b) If you claimed asylum before March 2007 you shoud make an appointment with the Liverpool Further Submissions Unit (FSU) which is managed by the Case Resolution Directorate (CRD) in Liverpool. You will need to call the following number 0151 237 0980, you will be asked for your contact details ( name, address, telephone number, home office reference number and name of any dependents) and will be given an appointment usually within 2 weeks time. Your appointment will take place at the Home Office in Liverpool and you will have to attend in person together with any dependents. Prior to this appointment you will be sent an appointment letter and a form, which you will need to fill in and attach to it all the evidence you have and 4 passport photographs. When you attend your interview do not forget to bring with you evidence of your identity as you may not be allowed in the building otherwise.

c) If you are detained you should give your new evidence to the local immigration officers who will forward it to the relevant departments (NAM caseworker/ team or CRD) for a decision.

It usually takes a very long time for the Home Office to make a decision on a fresh claim. This is because the Home Office have a large backlog of cases, called the “legacy” which they have said will take them until July 2011 to deal with. Usually a fresh claim that goes back to your NAM casewoker/team for consideration should take less time to decide. Once a person has made a fresh claim, they will become entited to NASS support and if they are not released they would have a very good chance of being granted bail.

However sometimes if a person makes a fresh claim while they are in detention pending removal UKBA will make a decision very quickly, almost certainly a decision to refuse. If it is not accepted by the UKBA that the application meets the legal test to be a fresh claim, then the only way of challenging this decision is by Judicial Review. This would have to be done extremely urgently in order to prevent removal.

(iii) Information a person will need to make a fresh claim

The following documents would be needed to assess whether or not someone has grounds to make a fresh claim:

1) Home Offices Reasons for refusal letter

2) Asylum Interview record

3) Asylum statement

4) Appeal witness statement

5) Immigration Judge’s Determination – this is the document prepared by the Immigration Judge who heard the appeal. This document is very important when making a fresh claim for asylum as it will identify what parts of the earlier claim were believed or not. If you do not have the full file of papers then you can ask for a copy of your file from UKBA. You should write to:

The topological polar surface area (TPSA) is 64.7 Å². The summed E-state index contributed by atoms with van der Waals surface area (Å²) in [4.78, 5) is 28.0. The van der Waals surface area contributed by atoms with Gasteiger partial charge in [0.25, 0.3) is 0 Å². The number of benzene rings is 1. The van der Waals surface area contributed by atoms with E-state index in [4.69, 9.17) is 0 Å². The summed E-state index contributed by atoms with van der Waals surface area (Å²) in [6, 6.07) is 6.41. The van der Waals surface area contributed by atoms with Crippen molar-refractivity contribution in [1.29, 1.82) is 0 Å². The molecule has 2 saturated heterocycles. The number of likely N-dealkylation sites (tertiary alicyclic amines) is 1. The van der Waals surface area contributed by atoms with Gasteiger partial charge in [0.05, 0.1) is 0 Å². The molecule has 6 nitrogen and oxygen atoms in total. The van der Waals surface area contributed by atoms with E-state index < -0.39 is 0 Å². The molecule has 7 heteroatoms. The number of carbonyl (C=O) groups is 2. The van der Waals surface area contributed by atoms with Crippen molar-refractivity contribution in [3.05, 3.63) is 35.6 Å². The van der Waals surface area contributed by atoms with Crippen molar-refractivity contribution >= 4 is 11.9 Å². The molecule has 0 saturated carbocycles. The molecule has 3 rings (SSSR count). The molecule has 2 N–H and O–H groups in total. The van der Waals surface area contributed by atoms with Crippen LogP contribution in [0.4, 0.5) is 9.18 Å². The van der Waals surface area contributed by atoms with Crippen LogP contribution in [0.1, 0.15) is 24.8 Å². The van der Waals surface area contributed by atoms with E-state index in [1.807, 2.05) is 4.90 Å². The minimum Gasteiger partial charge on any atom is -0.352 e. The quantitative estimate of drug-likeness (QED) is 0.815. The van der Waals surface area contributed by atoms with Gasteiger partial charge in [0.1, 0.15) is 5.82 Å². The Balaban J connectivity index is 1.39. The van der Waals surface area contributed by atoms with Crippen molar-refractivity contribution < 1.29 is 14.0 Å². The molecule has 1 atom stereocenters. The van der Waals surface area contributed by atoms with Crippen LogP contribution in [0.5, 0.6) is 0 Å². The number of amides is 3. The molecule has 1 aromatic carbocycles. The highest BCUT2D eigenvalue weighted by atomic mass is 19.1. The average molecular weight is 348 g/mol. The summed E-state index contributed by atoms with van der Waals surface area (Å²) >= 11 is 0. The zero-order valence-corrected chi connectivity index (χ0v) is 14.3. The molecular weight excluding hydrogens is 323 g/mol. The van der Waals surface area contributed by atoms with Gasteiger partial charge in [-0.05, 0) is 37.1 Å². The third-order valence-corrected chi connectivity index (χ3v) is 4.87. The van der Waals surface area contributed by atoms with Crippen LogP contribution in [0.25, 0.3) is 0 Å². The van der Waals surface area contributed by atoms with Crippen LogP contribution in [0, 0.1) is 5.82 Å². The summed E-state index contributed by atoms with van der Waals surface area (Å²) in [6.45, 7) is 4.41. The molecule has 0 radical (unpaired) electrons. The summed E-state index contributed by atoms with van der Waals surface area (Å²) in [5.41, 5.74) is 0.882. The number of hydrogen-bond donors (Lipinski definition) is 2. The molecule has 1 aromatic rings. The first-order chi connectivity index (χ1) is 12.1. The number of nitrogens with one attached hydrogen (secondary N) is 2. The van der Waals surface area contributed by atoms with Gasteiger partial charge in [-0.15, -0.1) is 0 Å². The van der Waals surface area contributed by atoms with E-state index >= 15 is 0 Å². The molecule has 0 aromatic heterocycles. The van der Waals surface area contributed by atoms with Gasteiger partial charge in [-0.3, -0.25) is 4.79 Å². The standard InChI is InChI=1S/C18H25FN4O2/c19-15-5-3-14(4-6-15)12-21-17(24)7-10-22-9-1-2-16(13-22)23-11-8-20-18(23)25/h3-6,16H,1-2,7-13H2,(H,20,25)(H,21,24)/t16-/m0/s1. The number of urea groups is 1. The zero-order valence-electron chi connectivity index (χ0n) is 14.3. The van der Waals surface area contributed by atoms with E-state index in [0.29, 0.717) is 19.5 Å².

Data Protection Unit


Lunar House

40 Wellesley Road



You must enclose a cheque/postal order for £10. Unfortunately it can take several months for UKBA to send the file.

(iv) Common problems with fresh claims

Even if there is new evidence it still might not be possible to make a fresh claim. Some of the common problems with new evidence are set out below:

(i) “Dodgy” documents.

If it wasn’t believed that you were telling the truth in your first claim, and you cannot get your new documents authenticated, then they are unlikely to be accepted as genuine. This is particularly a problem in relation to certain countries where the evidence is that even genuine documents can be easily obtained by paying a bribe, and lots of people before you have tried to use false documents in their asylum claims. Or you could have a problem if your documents contradict what you have said before. You need to look very carefully at documents that are sent to you from your own country. Do the dates make sense? Are you sure that the documents are genuine?

(ii) Non-serious health problem.

You have a health problem, but it is not serious enough for you to be able to meet the high threshold in this kind of case.

(iii) Independent evidence.

You do not have any new independent evidence. If you have not been believed to be telling the truth before, then anything you say now will not be accepted, unless it is supported by some evidence which comes from an independent source. So, for example, if you have a letter from your mother saying that your brother has been arrested for the same reasons that you fled the country, this will not help you very much because you could easily have written this letter yourself, and you have already been found to not be telling the truth.

For a list of immigration advice providers in Greater Manchester contact us on 0161 740 7722